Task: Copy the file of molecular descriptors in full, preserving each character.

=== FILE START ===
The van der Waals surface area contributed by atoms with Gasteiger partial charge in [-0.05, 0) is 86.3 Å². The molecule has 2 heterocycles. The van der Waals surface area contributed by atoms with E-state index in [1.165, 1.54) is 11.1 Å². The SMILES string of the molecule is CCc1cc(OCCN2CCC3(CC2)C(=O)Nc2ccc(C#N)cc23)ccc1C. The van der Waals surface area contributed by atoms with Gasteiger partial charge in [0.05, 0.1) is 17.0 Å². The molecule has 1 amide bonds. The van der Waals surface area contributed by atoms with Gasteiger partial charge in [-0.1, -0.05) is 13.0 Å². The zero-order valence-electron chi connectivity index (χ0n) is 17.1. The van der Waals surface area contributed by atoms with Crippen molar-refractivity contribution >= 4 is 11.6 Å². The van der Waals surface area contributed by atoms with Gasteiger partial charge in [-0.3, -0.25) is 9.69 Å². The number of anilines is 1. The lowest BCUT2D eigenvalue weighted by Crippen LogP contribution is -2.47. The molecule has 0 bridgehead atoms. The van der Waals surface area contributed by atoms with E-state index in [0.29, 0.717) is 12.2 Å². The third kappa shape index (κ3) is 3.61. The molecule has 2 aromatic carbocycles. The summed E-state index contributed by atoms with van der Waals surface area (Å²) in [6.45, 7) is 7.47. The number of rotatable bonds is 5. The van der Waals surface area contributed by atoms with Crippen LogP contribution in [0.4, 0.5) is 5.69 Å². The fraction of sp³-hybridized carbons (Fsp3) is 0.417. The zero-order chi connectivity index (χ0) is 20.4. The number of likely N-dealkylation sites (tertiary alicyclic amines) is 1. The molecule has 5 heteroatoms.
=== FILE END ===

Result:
The van der Waals surface area contributed by atoms with Gasteiger partial charge in [-0.05, 0) is 86.3 Å². The molecule has 2 heterocycles. The van der Waals surface area contributed by atoms with E-state index in [1.165, 1.54) is 11.1 Å². The SMILES string of the molecule is CCc1cc(OCCN2CCC3(CC2)C(=O)Nc2ccc(C#N)cc23)ccc1C. The van der Waals surface area contributed by atoms with Gasteiger partial charge in [0.05, 0.1) is 17.0 Å². The molecule has 1 amide bonds. The van der Waals surface area contributed by atoms with Gasteiger partial charge in [-0.1, -0.05) is 13.0 Å². The zero-order valence-electron chi connectivity index (χ0n) is 17.1. The van der Waals surface area contributed by atoms with Crippen molar-refractivity contribution >= 4 is 11.6 Å². The van der Waals surface area contributed by atoms with Gasteiger partial charge in [-0.3, -0.25) is 9.69 Å². The number of anilines is 1. The lowest BCUT2D eigenvalue weighted by Crippen LogP contribution is -2.47. The molecule has 0 bridgehead atoms. The van der Waals surface area contributed by atoms with E-state index in [0.29, 0.717) is 12.2 Å². The third kappa shape index (κ3) is 3.61. The molecule has 2 aromatic carbocycles. The summed E-state index contributed by atoms with van der Waals surface area (Å²) in [6.45, 7) is 7.47. The number of rotatable bonds is 5. The van der Waals surface area contributed by atoms with Crippen LogP contribution in [0.4, 0.5) is 5.69 Å². The fraction of sp³-hybridized carbons (Fsp3) is 0.417. The zero-order chi connectivity index (χ0) is 20.4. The number of likely N-dealkylation sites (tertiary alicyclic amines) is 1. The molecule has 5 heteroatoms.